Security forces had anticipated Friday’s protest and tightened security in the heart of Beirut, since the embassy and the French ambassador’s residence are located where roads leading to the city’s western and eastern neighborhoods intersect. This led to a huge traffic jam in the capital.

The protest’s starting point was the Gamal Abdel Nasser Mosque in Al-Mazraa, situated only a few kilometers from the Residence des Pins (Pine Residence).

Three major security checkpoints — one set up by the riot police — separated the Residence des Pins and protesters, some of whom were transported by buses from the north of Lebanon to Beirut.

Protesters held Islamic signs and chanted slogans denouncing France, its President Emmanuel Macron and its former colonization of the country. Some protesters tried to remove barbed wire and threw stones, water bottles and batons at the security forces. Another group burned the French flag. Security forces responded by throwing tear gas canisters, leading to the retreat of the protesters.

In a statement, Lebanon’s Supreme Council of the Roman Catholic condemned “the terrorist attack in the French city of Nice.”

The council considered that “this terrorist crime has nothing to do with Islam and Muslims. It is an individual act carried out by terrorists haunted by radicalism, obscurantism and the rejection of the French people’s historical civilizational values. Through their acts, they abuse the spirit of tolerance, coexistence, acceptance of the other and the freedom of thought and belief which all religions call for.”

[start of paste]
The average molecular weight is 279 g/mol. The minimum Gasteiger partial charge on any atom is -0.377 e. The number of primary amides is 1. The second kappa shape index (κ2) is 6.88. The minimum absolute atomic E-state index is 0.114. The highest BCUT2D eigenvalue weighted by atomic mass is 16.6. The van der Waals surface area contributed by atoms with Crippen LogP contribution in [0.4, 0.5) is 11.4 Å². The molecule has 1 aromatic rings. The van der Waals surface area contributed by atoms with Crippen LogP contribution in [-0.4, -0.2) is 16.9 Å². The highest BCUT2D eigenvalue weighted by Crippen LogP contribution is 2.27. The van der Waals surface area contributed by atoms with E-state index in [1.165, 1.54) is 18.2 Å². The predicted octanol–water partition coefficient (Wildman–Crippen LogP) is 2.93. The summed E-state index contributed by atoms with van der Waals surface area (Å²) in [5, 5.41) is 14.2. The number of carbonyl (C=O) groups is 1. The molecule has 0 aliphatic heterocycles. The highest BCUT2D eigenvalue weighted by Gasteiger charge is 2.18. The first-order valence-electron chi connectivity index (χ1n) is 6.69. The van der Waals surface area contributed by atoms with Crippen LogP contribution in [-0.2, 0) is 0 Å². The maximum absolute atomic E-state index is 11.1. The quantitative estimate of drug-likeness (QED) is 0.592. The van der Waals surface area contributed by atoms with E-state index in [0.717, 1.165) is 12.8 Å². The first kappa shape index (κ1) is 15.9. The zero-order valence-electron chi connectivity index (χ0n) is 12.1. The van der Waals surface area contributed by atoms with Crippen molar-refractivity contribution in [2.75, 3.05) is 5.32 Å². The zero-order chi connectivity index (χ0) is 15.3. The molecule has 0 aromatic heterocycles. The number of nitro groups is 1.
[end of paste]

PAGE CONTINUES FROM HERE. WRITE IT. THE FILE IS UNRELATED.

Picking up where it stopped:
The council called for “staying away from defaming religions and beliefs and inciting hate and resentment among people, raising the voice of moderation, wisdom and reason, working together in the spirit of the Document on Human Fraternity for World Peace and Living Together announced by Pope Francis and the Grand Imam of Al-Azhar, Sheikh Ahmed Al-Tayeb from the UAE last year.”

During the Friday sermon, Grand Jaafari Mufti Sheikh Ahmad Kabalan condemned “any criminal act against any people, including the French people.” He added: “We categorically reject what happened in Nice yesterday, strongly condemn it and consider it a blatant and insolent attack on Muslims before others.”

He simultaneously condemned “the official French position that affronted the Prophet, took lightly and made light of the feelings of millions of Muslims.”